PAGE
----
Social networks such as Twitter, YouTube and Facebook have created a multibillion-dollar industry and networked the world. For most of us, these sites allow us to connect with friends, share our experiences and promote our interest groups or business.
Social networks however, like every community, have a dark side. It's well publicised they are used as a communication vehicle for bullies, child sex abusers and more recently very media savvy extremist groups.
The continued growth and lasting mainstream appeal of social media will depend in large part on the social network companies’ ability to police their user-generated content. Customers being subjected to images and content that is both offensive and objectionable when accidently stumbled upon is disturbing for users and damaging to the company. Hence, massive labour forces are employed to handle ‘content moderation’ – the removal of offensive material for large U.S. social-networking sites.
So, yes, the social network companies are largely taking responsibility for blunting or blocking actions of abusers and extremists by taking down pages containing illicit images such as child sex abuse and more recently ISIS beheading videos. But the question of where their social responsibility begins and ends, is set to be tested publicly and legally in the coming months.
While these companies remove offensive content from their sites and actively report suspected child sex abusers to the relevant authorities, few would argue this is and should be part of their right to do business. But the issue of radicalisation, extremism and terrorism is less black and white and is further complicated by the rights of free speech and freedom of the internet.
In a game of algorithmic whack-a-mole, social media companies have chosen to take down thousands of suspected extremist and terrorist sites but discussions in the U.S. suggest they are not proactively notifying authorities of potential threats or offenders to help their intelligence and national security activities. In fact, it would appear they are actively working to kerb or work around any laws that would compel reporting of such activities. A notion perhaps highlighted by Facebook’s offering a link to its website that works on Tor – an anonymizing program that is often synonymous with the 'dark web' and favoured by organised crime gangs and paedophiles.
There is no doubt this is a complicated issue, but surely one would err on the side of caution and most would argue there is a social responsibility to actively share these potential threats to national security with authorities charged with protecting it.
It is a concern to law enforcement agencies around the world that those charged with protecting people aren’t always able to access the evidence needed to prosecute crime and prevent terrorism even with lawful authority. GCHQ Director Robert Hannigan highlighted this in an article he wrote for the FT yesterday: 'The Islamic State of Iraq and the Levant (Isis) is the first terrorist group whose members have grown up on the internet. They are exploiting the power of the web to create a jihadi threat with near-global reach. The challenge to governments and their intelligence agencies is huge – and it can only be met with greater co-operation from technology companies'.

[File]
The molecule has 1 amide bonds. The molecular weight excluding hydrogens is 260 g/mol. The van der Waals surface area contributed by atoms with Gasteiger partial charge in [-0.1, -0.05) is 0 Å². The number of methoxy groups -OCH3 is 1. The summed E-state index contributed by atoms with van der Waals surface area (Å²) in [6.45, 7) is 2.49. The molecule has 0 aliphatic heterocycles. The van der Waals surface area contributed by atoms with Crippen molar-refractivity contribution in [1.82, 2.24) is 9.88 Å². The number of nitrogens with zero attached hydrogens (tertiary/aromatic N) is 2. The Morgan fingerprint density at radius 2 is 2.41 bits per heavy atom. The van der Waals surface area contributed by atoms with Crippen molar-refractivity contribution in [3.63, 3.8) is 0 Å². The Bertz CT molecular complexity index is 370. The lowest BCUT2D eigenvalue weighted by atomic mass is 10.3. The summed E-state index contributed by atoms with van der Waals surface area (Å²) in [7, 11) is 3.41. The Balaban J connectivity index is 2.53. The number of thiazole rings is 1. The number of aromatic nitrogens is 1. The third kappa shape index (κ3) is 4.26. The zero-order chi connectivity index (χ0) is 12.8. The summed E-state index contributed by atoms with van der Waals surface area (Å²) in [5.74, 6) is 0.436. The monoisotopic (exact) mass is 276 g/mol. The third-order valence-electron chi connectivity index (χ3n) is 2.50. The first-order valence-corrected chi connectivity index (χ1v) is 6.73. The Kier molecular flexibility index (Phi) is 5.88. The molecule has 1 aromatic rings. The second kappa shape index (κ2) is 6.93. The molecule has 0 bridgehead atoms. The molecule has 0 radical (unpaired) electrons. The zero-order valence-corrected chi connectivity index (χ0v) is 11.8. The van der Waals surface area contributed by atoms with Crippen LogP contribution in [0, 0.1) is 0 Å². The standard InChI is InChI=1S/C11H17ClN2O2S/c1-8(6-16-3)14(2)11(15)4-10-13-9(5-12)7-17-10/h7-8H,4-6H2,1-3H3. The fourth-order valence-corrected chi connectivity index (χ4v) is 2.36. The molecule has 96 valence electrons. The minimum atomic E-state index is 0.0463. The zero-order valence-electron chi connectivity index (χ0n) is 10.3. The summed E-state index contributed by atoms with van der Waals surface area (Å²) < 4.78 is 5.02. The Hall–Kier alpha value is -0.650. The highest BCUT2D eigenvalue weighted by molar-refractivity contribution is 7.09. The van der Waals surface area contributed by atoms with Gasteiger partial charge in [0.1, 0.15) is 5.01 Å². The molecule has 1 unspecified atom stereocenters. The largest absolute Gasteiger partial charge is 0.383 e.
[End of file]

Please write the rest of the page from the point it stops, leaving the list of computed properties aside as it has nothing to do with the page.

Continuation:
With no one entity controlling social media and no rule book, social media is the new Wild West and appears to favour the appointment of its own local town sheriff rather than taking the wider view of national and international security.
While counties like Yemen have been widely recognized as harboring training camps for those that threaten national security, social networks are, albeit not willingly, increasingly hosting the same in a virtual community. And as we see a the rapid shift from traditional warfare to cyber warfare, it feels like Joe Citizen and some governments are sleepwalking their way through this problem – but a wakeup call could be coming.
As the problem of returning foreign fighters continues to grow, the risk of a significant security incident in a country far from the front-line ISL engagement increases. It's inevitable if and when an incident does happen, the question – 'who knew' – will be asked. If a social networking site did know but chose not to inform authorities, it may provide more clarity around the scope of their social responsibility, but will it be too late?
The Internet has been with us for two decades now. It's time to stop treating it like it's a fantasy landscape, accept that it's an extension of our community, and start imposing some of the controls developed communities expect with regard to law and order.
All modern nations have laws and policies controlling land, sea, air and even, space, so perhaps it is now time to recognise the internet as the “fifth dimension”? Given the reliance that most citizens and enterprise now have on the internet for day-to-day activities, how much longer can we expect authorities to protect us with one arm tied behind their back? Maybe it's time we listened to their warnings and support their lawful requests for information from social networks where it could protect a child, save a life or defend a border.
Sourced from Paul Stokes, COO of Wynyard Group